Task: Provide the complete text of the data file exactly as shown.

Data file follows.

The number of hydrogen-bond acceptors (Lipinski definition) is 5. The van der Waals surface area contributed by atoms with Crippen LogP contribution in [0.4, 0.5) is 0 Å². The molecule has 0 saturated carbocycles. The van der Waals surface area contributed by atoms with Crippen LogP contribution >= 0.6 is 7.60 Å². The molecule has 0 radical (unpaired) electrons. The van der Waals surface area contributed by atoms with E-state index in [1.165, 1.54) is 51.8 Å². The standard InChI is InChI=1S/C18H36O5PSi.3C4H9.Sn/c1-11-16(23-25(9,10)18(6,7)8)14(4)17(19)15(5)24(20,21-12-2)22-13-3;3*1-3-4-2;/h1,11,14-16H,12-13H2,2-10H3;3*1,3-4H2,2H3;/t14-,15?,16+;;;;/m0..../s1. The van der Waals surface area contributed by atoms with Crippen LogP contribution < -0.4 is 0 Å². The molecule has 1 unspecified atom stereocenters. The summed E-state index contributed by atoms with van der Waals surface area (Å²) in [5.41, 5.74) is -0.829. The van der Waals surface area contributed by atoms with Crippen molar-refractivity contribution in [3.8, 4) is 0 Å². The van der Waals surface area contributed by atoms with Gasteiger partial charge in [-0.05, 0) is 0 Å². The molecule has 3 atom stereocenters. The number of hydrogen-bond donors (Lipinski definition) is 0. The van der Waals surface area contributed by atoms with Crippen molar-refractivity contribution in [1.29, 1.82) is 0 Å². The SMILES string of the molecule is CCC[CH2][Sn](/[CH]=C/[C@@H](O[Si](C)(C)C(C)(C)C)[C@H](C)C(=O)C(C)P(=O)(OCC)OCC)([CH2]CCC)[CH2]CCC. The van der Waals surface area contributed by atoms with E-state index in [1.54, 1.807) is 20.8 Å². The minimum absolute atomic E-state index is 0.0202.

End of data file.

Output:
The number of hydrogen-bond acceptors (Lipinski definition) is 5. The van der Waals surface area contributed by atoms with Crippen LogP contribution in [0.4, 0.5) is 0 Å². The molecule has 0 saturated carbocycles. The van der Waals surface area contributed by atoms with Crippen LogP contribution >= 0.6 is 7.60 Å². The molecule has 0 radical (unpaired) electrons. The van der Waals surface area contributed by atoms with E-state index in [1.165, 1.54) is 51.8 Å². The standard InChI is InChI=1S/C18H36O5PSi.3C4H9.Sn/c1-11-16(23-25(9,10)18(6,7)8)14(4)17(19)15(5)24(20,21-12-2)22-13-3;3*1-3-4-2;/h1,11,14-16H,12-13H2,2-10H3;3*1,3-4H2,2H3;/t14-,15?,16+;;;;/m0..../s1. The van der Waals surface area contributed by atoms with Crippen LogP contribution < -0.4 is 0 Å². The molecule has 1 unspecified atom stereocenters. The summed E-state index contributed by atoms with van der Waals surface area (Å²) in [5.41, 5.74) is -0.829. The van der Waals surface area contributed by atoms with Crippen molar-refractivity contribution in [3.8, 4) is 0 Å². The van der Waals surface area contributed by atoms with Gasteiger partial charge in [-0.05, 0) is 0 Å². The molecule has 3 atom stereocenters. The number of hydrogen-bond donors (Lipinski definition) is 0. The van der Waals surface area contributed by atoms with Crippen molar-refractivity contribution in [1.29, 1.82) is 0 Å². The SMILES string of the molecule is CCC[CH2][Sn](/[CH]=C/[C@@H](O[Si](C)(C)C(C)(C)C)[C@H](C)C(=O)C(C)P(=O)(OCC)OCC)([CH2]CCC)[CH2]CCC. The van der Waals surface area contributed by atoms with E-state index in [1.54, 1.807) is 20.8 Å². The minimum absolute atomic E-state index is 0.0202.